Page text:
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Manoa 15.1 (2003) 37-39

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Fallen Leaves

Yang Mu

Translator's Note

            The 2-28 Incident refers to the riot of Taiwanese people in pro-test against the Nationalist government and its brutal suppression. The riot was triggered by an incident that took place in Taipei on 28 February 1947. The Incident was a taboo subject under the Nationalist regime until the lifting of martial law in 1987. Since then, the government has made an official apology to the victims' families and erected a memorial statue.—M.Y.


How does an awakened heart examine the blood trails of old
under the remnant icewalls of thorns, snakeberries, and
caltrops? Leaning, I listen to how the beetles and chrysalises
measure with their humble trails the obscure path
from death to rebirth, the journey we have vowed
to take, all the actions of a pilgrimage
and our questioning. When the scorching
sun first enters a shared night
and moderates the temperature, so that our earth
can obtain a solid intellectual basis as it turns at an angle
how the moon in its own track of revolution, in total eclipse
intimates the law of human partings and togetherness. But we
still argue the night before our journey
about each other's direction, deepening in the impassioned
      darkness of last night
—the disintegration of desire, watermarks on frosted glass
drawing repeatedly dragon-patterns, a sketch of ethical
symbols—the memory of spring rain tapping the window
a relentless debate. But before the day breaks
the rain has stopped, the group of pilgrims
left a long time ago. Partridges coo far and near [End Page 37]


Summertime, we live in the village of orange orchards, evenings
we listen to Granny's stories about the old war and close family
up till the time of the 2-28 Incident. In the mixed scent of
      mosquito repellant
and jasmines wafting from the yard I fall asleep
Dreaming of carefree flying, like a red-crowned crane thrusting forth
from the matting of a Chinese scroll, an almost transparent
spreading its large cartwheel wings, floating amidst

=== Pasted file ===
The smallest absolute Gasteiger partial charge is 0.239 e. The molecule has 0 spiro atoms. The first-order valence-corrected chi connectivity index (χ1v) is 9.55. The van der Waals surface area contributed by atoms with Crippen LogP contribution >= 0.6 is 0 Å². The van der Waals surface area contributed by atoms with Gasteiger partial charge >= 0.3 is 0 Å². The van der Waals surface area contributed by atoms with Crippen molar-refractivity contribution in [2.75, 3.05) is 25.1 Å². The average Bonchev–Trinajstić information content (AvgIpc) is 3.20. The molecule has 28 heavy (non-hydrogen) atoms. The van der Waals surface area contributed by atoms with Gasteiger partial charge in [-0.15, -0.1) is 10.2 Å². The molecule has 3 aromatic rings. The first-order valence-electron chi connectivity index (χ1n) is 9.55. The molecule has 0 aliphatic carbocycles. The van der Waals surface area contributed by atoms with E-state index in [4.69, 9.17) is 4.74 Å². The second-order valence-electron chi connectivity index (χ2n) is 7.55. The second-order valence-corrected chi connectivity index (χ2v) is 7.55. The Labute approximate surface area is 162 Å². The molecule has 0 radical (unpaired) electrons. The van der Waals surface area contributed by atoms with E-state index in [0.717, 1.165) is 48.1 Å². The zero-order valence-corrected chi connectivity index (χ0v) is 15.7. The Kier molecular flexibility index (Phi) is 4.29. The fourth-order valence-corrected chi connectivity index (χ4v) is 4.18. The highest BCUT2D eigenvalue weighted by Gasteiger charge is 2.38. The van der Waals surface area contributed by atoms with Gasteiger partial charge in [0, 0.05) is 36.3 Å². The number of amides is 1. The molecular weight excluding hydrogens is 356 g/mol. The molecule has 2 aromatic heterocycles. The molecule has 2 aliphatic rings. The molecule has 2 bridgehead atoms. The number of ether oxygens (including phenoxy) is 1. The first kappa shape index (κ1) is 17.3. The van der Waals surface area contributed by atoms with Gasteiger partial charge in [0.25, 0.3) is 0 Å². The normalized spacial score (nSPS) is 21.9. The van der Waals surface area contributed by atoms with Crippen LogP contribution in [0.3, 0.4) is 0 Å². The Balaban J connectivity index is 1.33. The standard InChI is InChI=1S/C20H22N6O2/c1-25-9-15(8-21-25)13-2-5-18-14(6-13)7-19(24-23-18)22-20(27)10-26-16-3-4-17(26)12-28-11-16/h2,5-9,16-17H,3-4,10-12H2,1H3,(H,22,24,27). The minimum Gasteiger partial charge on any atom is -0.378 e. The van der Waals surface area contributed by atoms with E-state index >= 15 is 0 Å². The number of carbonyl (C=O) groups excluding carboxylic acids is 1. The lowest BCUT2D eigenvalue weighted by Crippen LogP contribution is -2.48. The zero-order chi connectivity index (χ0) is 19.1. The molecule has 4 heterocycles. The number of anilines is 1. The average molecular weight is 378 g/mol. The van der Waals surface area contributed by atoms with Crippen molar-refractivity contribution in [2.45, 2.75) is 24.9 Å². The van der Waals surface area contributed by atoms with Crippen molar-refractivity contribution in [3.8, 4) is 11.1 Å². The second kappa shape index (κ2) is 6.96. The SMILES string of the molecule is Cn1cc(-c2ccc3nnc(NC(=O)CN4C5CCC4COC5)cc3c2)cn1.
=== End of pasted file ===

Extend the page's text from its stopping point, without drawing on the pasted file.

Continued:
an ascending range of mountains. Time shifts its balance
in the wind, changing speed as it pleases
The seven colors of the cosmos turn instantaneously
casting me behind in the dim, ever-widening net
at the nexus of dots and lines, broken connections and curves
I bid a silent farewell to yesterdays
The scattered clouds and layered greenness, at this moment
under my gaze at a counterclockwise reality
take on a coloring from the foothills and the peaks—
melting into sea-blue angelic eyes, looking down
at the lush vegetation world in the great heat
Locking in the seasonal pattern of decay, pointing to a rebirth
like written words illuminating


Revolving like this toward a key entity
the final completion. The dew drips white drops first
on the dense slender-eyed foliage of aging trees
A falling star glides off the southwest sky unexpectedly
near the water, soon after the midnight frost
Frost flies up the unpainted wattle fence, we
look up from our books. Perhaps it's the last
fireflies of the year hurrying from the scattered classics
to prove that reading could also mean the collapse of
private imaginings; or it's the virus of creativity spreading
to the dark night as sweet as fruit juice. Crickets
screech in the drafty western chamber where we comprehend
decay as we sit down to read Songs of the South
till all the stars have changed their seasonal colors
indicating work done, and our stagnant thoughts
can't keep up with the universe revolving in greatness
outside the window, toward an organic completion [End Page 38]
I sit up to inquire, pressured like never before
Nebulous clouds surge and sail on
A leaf falls, making the windchime sing


Then your magic mirror begins to reveal to us
all the expediencies. Sure enough:
Earth always slants toward the domain of dreams
when the heart is at its bleakest
Without hesitation, I choose the day
when the sea...


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